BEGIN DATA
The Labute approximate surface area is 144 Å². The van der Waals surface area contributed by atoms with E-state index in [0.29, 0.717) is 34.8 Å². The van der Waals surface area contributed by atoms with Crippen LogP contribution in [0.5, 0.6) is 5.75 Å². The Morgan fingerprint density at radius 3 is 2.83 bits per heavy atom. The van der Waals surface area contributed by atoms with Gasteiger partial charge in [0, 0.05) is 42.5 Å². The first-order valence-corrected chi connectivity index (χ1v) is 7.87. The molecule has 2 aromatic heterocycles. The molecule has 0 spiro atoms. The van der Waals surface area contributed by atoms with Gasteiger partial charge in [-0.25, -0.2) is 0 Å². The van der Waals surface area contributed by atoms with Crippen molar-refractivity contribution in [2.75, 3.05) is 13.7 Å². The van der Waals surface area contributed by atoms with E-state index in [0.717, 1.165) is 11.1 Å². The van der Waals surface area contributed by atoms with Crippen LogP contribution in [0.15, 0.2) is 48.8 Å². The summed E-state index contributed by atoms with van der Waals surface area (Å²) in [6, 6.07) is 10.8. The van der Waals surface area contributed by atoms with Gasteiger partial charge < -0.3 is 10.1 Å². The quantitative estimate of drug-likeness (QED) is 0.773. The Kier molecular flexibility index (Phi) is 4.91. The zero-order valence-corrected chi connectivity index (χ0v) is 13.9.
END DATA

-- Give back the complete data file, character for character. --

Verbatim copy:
The Labute approximate surface area is 144 Å². The van der Waals surface area contributed by atoms with E-state index in [0.29, 0.717) is 34.8 Å². The van der Waals surface area contributed by atoms with Crippen LogP contribution in [0.5, 0.6) is 5.75 Å². The Morgan fingerprint density at radius 3 is 2.83 bits per heavy atom. The van der Waals surface area contributed by atoms with Gasteiger partial charge in [0, 0.05) is 42.5 Å². The first-order valence-corrected chi connectivity index (χ1v) is 7.87. The molecule has 2 aromatic heterocycles. The molecule has 0 spiro atoms. The van der Waals surface area contributed by atoms with Gasteiger partial charge in [-0.25, -0.2) is 0 Å². The van der Waals surface area contributed by atoms with Crippen molar-refractivity contribution in [2.75, 3.05) is 13.7 Å². The van der Waals surface area contributed by atoms with E-state index in [0.717, 1.165) is 11.1 Å². The van der Waals surface area contributed by atoms with Crippen LogP contribution in [0.15, 0.2) is 48.8 Å². The summed E-state index contributed by atoms with van der Waals surface area (Å²) in [6, 6.07) is 10.8. The van der Waals surface area contributed by atoms with Gasteiger partial charge < -0.3 is 10.1 Å². The quantitative estimate of drug-likeness (QED) is 0.773. The Kier molecular flexibility index (Phi) is 4.91. The zero-order valence-corrected chi connectivity index (χ0v) is 13.9.